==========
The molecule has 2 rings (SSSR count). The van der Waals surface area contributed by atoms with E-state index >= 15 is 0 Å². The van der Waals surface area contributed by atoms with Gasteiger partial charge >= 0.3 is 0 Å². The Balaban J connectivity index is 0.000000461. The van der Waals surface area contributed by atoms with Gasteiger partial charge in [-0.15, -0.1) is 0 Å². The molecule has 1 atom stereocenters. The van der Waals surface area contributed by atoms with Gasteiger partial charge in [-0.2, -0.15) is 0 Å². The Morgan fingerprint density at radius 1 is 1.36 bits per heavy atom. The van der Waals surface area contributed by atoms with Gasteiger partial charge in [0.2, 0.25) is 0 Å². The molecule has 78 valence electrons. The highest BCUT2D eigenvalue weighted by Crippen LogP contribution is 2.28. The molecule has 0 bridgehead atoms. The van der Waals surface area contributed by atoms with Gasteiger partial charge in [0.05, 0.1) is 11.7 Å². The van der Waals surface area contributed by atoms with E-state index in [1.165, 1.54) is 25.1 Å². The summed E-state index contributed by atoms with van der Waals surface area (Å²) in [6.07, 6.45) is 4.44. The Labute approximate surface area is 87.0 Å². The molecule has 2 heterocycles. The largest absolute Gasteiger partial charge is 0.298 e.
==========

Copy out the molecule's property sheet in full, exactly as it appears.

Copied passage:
The molecule has 2 rings (SSSR count). The van der Waals surface area contributed by atoms with E-state index >= 15 is 0 Å². The van der Waals surface area contributed by atoms with Gasteiger partial charge >= 0.3 is 0 Å². The Balaban J connectivity index is 0.000000461. The van der Waals surface area contributed by atoms with Gasteiger partial charge in [-0.15, -0.1) is 0 Å². The molecule has 1 atom stereocenters. The van der Waals surface area contributed by atoms with Gasteiger partial charge in [-0.2, -0.15) is 0 Å². The Morgan fingerprint density at radius 1 is 1.36 bits per heavy atom. The van der Waals surface area contributed by atoms with Gasteiger partial charge in [0.2, 0.25) is 0 Å². The molecule has 78 valence electrons. The highest BCUT2D eigenvalue weighted by Crippen LogP contribution is 2.28. The molecule has 0 bridgehead atoms. The van der Waals surface area contributed by atoms with Gasteiger partial charge in [0.05, 0.1) is 11.7 Å². The van der Waals surface area contributed by atoms with E-state index in [1.165, 1.54) is 25.1 Å². The summed E-state index contributed by atoms with van der Waals surface area (Å²) in [6.07, 6.45) is 4.44. The Labute approximate surface area is 87.0 Å². The molecule has 2 heterocycles. The largest absolute Gasteiger partial charge is 0.298 e.